Sunday, November 26, 2023
Saturday, November 18, 2023
Thursday, November 9, 2023
In Feser’s book, Catholics, other Christians, and even non-Christians will find much to help them confront CRT and the perennial challenges of living in a racially diverse society…
Critical race theorists routinely use confusing, tough-to-pin-down logical fallacies. Feser does us the service of laying these fallacies out methodically and succinctly…
For anyone who knows nothing about CRT, All One in Christ is an excellent place to start. It has a decidedly negative perspective on the movement, but Feser takes pains to be fair to his opponents.
Saturday, November 4, 2023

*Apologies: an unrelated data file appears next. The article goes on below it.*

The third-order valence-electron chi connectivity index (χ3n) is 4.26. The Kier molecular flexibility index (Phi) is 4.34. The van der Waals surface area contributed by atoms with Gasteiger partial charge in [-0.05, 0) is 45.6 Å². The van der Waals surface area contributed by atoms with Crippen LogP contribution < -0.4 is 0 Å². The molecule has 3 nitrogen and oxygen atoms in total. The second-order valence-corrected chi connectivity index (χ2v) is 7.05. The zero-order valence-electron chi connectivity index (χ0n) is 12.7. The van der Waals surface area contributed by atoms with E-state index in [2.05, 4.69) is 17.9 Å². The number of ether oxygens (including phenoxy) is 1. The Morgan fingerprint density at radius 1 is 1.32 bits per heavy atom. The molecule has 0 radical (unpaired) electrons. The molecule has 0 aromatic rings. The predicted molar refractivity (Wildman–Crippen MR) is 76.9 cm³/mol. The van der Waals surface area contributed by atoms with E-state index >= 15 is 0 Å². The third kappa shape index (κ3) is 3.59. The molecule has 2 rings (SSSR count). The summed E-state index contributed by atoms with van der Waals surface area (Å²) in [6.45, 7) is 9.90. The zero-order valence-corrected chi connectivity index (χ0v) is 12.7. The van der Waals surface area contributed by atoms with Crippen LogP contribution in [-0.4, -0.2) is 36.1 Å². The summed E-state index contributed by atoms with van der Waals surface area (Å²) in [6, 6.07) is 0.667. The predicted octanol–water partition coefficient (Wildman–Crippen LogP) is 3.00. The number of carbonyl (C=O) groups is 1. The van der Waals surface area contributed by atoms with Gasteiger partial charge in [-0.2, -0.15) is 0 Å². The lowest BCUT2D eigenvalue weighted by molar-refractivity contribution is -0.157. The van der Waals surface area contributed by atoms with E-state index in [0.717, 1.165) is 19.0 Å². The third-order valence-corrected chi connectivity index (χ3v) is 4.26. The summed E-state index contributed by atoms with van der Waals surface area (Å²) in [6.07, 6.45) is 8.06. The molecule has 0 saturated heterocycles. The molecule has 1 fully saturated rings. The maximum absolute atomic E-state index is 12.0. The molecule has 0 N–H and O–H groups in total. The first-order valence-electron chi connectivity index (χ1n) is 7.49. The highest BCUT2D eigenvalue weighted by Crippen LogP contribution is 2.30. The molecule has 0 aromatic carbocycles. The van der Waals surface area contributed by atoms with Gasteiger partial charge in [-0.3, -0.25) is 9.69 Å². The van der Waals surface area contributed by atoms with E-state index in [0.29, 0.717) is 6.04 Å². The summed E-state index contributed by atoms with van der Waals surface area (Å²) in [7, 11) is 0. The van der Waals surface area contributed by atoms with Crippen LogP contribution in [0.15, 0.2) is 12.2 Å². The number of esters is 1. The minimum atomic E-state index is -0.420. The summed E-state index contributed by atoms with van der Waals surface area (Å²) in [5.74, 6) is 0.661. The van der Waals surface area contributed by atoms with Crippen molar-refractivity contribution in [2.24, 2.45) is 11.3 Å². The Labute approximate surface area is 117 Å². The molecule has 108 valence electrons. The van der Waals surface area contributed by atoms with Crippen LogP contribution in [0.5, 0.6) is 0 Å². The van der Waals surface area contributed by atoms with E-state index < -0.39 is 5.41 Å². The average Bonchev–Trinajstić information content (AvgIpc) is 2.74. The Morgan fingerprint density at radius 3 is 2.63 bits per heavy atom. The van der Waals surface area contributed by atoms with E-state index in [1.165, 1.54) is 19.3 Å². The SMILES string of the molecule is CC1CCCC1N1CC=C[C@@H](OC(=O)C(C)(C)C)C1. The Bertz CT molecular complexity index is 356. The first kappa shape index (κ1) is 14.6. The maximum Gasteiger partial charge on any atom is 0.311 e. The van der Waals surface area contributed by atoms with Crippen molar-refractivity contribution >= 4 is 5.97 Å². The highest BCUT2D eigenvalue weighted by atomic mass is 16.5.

Two crucial components of this picture of human knowledge are the theses that concepts are irreducible to sensations and mental images, but can nevertheless be abstracted from imagery by the intellect. As I have discussed before, a key difference between the Aristotelian-Thomistic position on the one hand and early modern forms of rationalism and empiricism on the other is that each of the latter kept one of these Aristotelian-Thomistic theses while rejecting the other. Rationalism maintained the thesis that concepts are irreducible to sensations and mental images, but concluded that many or all concepts therefore could not in any way be derived from them. Hence, rationalists concluded, many or all concepts must be innate. Modern empiricism held on to the thesis that concepts derive from mental imagery, but concluded that they must not really be distinct from them. Hence the modern empiricist tendency toward “imagism,” the view that a concept just is an image (or an image together with a general term).